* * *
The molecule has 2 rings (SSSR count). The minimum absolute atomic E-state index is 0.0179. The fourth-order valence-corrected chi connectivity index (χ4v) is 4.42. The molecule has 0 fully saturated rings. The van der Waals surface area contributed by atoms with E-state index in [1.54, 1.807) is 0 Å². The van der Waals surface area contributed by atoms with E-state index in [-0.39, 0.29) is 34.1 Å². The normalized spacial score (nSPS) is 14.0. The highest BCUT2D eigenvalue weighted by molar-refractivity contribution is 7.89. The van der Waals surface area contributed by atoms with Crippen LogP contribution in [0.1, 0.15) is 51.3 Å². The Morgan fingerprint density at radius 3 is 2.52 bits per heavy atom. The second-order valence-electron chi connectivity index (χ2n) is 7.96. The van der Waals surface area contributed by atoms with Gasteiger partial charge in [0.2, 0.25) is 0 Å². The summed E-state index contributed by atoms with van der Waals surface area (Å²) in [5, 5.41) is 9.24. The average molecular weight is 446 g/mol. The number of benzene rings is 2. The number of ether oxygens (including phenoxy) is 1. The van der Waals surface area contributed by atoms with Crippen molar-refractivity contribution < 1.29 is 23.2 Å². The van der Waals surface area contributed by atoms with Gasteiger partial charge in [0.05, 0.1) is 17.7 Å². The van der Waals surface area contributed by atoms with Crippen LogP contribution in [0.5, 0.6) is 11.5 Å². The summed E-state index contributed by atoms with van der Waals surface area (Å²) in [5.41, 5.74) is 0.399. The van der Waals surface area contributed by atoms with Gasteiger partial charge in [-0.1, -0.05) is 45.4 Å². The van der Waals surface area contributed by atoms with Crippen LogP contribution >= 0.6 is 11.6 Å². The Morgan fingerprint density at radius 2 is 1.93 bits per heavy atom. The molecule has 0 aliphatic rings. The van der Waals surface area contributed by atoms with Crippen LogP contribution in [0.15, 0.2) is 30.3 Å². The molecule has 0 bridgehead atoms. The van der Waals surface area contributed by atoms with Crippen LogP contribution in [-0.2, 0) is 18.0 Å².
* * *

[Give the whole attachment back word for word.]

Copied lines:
The molecule has 2 rings (SSSR count). The minimum absolute atomic E-state index is 0.0179. The fourth-order valence-corrected chi connectivity index (χ4v) is 4.42. The molecule has 0 fully saturated rings. The van der Waals surface area contributed by atoms with E-state index in [1.54, 1.807) is 0 Å². The van der Waals surface area contributed by atoms with E-state index in [-0.39, 0.29) is 34.1 Å². The normalized spacial score (nSPS) is 14.0. The highest BCUT2D eigenvalue weighted by molar-refractivity contribution is 7.89. The van der Waals surface area contributed by atoms with Crippen LogP contribution in [0.1, 0.15) is 51.3 Å². The Morgan fingerprint density at radius 3 is 2.52 bits per heavy atom. The second-order valence-electron chi connectivity index (χ2n) is 7.96. The van der Waals surface area contributed by atoms with Gasteiger partial charge in [0.2, 0.25) is 0 Å². The summed E-state index contributed by atoms with van der Waals surface area (Å²) in [5, 5.41) is 9.24. The average molecular weight is 446 g/mol. The number of benzene rings is 2. The number of ether oxygens (including phenoxy) is 1. The van der Waals surface area contributed by atoms with Crippen molar-refractivity contribution < 1.29 is 23.2 Å². The van der Waals surface area contributed by atoms with Gasteiger partial charge in [0.05, 0.1) is 17.7 Å². The van der Waals surface area contributed by atoms with Crippen LogP contribution in [0.5, 0.6) is 11.5 Å². The summed E-state index contributed by atoms with van der Waals surface area (Å²) in [5.41, 5.74) is 0.399. The van der Waals surface area contributed by atoms with Gasteiger partial charge in [-0.1, -0.05) is 45.4 Å². The van der Waals surface area contributed by atoms with Crippen LogP contribution >= 0.6 is 11.6 Å². The Morgan fingerprint density at radius 2 is 1.93 bits per heavy atom. The molecule has 0 aliphatic rings. The van der Waals surface area contributed by atoms with Crippen LogP contribution in [0.15, 0.2) is 30.3 Å². The molecule has 0 bridgehead atoms. The van der Waals surface area contributed by atoms with Crippen LogP contribution in [-0.2, 0) is 18.0 Å².